Tokyo advances to
Explosive Japan offense ready
for sequel with Curacao
By David Graham-Caso
Japan is ready for the International
Any doubt as to whether or not the Musashi-Fuchu Little League team
from Tokyo was as dominant as Japan teams of the recent past, was
quelled Thursday afternoon with a 7-1 victory over Mexico in the
Japan, which usually relies on superior
pitching and defense to win ballgames, has had another tool at its
disposal in 2003: an explosive offense.
Entering Thursday’s contest with Mexico,
Japan was statistically the best offensive team in the tournament. The
Tokyo squad was hitting .373 as a team, and had scored 28 runs in
Clean-up hitter Shigeki Umeda was responsible for the majority of the
offensive output, hitting .625 (5-for-8) with three homeruns in three
games. Umeda continued his week-long hitting display Thursday, going
2-for-2 with a second-inning homer.
regular season, I was a decent hitter,” Umeda said through interpreter
Bill Lundy. “Ever since our regional and district tournaments, I have
continued to improve.
“Now I guess I have become the homerun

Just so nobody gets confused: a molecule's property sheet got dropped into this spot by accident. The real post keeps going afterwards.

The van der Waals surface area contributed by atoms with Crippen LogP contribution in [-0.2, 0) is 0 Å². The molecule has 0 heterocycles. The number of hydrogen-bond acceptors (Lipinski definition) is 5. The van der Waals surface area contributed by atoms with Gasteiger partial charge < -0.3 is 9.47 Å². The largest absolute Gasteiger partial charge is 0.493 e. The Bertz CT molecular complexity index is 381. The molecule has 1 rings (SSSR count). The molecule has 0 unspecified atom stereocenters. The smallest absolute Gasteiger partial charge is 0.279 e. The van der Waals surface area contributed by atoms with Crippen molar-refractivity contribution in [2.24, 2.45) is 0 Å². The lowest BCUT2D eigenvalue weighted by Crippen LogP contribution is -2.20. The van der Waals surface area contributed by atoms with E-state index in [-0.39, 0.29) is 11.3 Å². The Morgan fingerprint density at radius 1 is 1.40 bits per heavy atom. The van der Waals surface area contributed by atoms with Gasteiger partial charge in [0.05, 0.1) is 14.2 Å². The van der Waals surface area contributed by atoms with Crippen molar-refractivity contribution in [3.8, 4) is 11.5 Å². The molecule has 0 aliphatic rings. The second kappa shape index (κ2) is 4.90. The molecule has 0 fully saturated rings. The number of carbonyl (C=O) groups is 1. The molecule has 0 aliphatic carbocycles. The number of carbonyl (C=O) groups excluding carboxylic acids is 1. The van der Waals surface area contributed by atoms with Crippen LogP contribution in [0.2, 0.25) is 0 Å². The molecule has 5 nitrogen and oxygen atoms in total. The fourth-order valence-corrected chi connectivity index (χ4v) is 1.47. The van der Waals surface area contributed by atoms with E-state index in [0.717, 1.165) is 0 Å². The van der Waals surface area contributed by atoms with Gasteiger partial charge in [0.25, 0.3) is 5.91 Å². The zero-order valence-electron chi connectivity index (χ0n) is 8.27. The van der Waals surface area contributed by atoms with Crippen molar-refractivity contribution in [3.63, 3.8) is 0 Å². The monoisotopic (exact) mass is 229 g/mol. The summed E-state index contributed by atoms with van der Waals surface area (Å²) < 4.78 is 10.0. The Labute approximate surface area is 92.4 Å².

hitter on the team.”
Japan starter Hirofumi Yamazaki pitched
well enough to win his second game of the Series. Yamazaki, whose
methodical wind-up can be timed with a sundial, allowed one run on
four hits. He struck out nine in his four innings of work.
“I was feeling
strong in the beginning of the game,” Yamazaki said through the
interpreter. “I thought I started off pitching well, but as the game
went on, I got tired.”
The one run that Yamazaki did allow came
off of an Alejandro Manjarrez leadoff round tripper in the fourth
inning. Manjarrez’s homer was his fourth in as many games.
Two more runs crossed for Japan in the
second frame after Umeda’s blast. Jun Onozawa and Yamazaki both came
in on a wild pitch by Manjarrez.
“That wild pitch was really important
because it brought in two runs,” said Mexico manager Andres Sanchez
through interpreter Micah Hughes. “Two runs can really affect a team
Japan next takes
on Curacao in the International Championship Saturday at 3 p.m. It is
the third time in three years that teams representing Japan and
Curacao will battle in the championship.
Little League defeated Curacao in Game Two of the 2003 World Series.
Curacao ace Tharick Martines, who threw in
his team’s semifinal victory, will not be available to pitch against
is not going to be able to pitch their ace pitcher, who we faced in
our first game,” said manager Masumi Ohmae. “So I hope we are going to
be all right.”